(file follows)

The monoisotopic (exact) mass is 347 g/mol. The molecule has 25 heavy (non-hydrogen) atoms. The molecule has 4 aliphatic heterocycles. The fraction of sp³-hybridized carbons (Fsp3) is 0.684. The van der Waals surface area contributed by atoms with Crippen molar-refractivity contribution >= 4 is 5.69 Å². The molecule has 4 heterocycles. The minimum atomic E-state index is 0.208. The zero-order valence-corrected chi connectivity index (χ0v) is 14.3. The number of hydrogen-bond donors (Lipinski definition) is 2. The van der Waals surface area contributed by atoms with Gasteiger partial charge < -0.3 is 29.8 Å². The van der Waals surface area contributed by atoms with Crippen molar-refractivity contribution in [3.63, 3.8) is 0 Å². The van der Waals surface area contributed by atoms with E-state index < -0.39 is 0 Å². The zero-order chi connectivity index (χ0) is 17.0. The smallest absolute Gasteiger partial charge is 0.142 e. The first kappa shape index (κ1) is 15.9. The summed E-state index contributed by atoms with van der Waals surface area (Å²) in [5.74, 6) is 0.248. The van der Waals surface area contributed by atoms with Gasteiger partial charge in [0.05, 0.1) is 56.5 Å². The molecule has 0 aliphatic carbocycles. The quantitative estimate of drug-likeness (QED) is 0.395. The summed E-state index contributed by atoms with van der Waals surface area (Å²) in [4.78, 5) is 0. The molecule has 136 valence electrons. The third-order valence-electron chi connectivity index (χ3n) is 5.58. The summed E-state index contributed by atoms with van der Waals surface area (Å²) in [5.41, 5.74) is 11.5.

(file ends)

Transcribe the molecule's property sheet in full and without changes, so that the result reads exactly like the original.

The monoisotopic (exact) mass is 347 g/mol. The molecule has 25 heavy (non-hydrogen) atoms. The molecule has 4 aliphatic heterocycles. The fraction of sp³-hybridized carbons (Fsp3) is 0.684. The van der Waals surface area contributed by atoms with Crippen molar-refractivity contribution >= 4 is 5.69 Å². The molecule has 4 heterocycles. The minimum atomic E-state index is 0.208. The zero-order valence-corrected chi connectivity index (χ0v) is 14.3. The number of hydrogen-bond donors (Lipinski definition) is 2. The van der Waals surface area contributed by atoms with Gasteiger partial charge < -0.3 is 29.8 Å². The van der Waals surface area contributed by atoms with Crippen molar-refractivity contribution in [3.63, 3.8) is 0 Å². The van der Waals surface area contributed by atoms with E-state index < -0.39 is 0 Å². The zero-order chi connectivity index (χ0) is 17.0. The smallest absolute Gasteiger partial charge is 0.142 e. The first kappa shape index (κ1) is 15.9. The summed E-state index contributed by atoms with van der Waals surface area (Å²) in [5.74, 6) is 0.248. The van der Waals surface area contributed by atoms with Gasteiger partial charge in [0.05, 0.1) is 56.5 Å². The molecule has 0 aliphatic carbocycles. The quantitative estimate of drug-likeness (QED) is 0.395. The summed E-state index contributed by atoms with van der Waals surface area (Å²) in [4.78, 5) is 0. The molecule has 136 valence electrons. The third-order valence-electron chi connectivity index (χ3n) is 5.58. The summed E-state index contributed by atoms with van der Waals surface area (Å²) in [5.41, 5.74) is 11.5.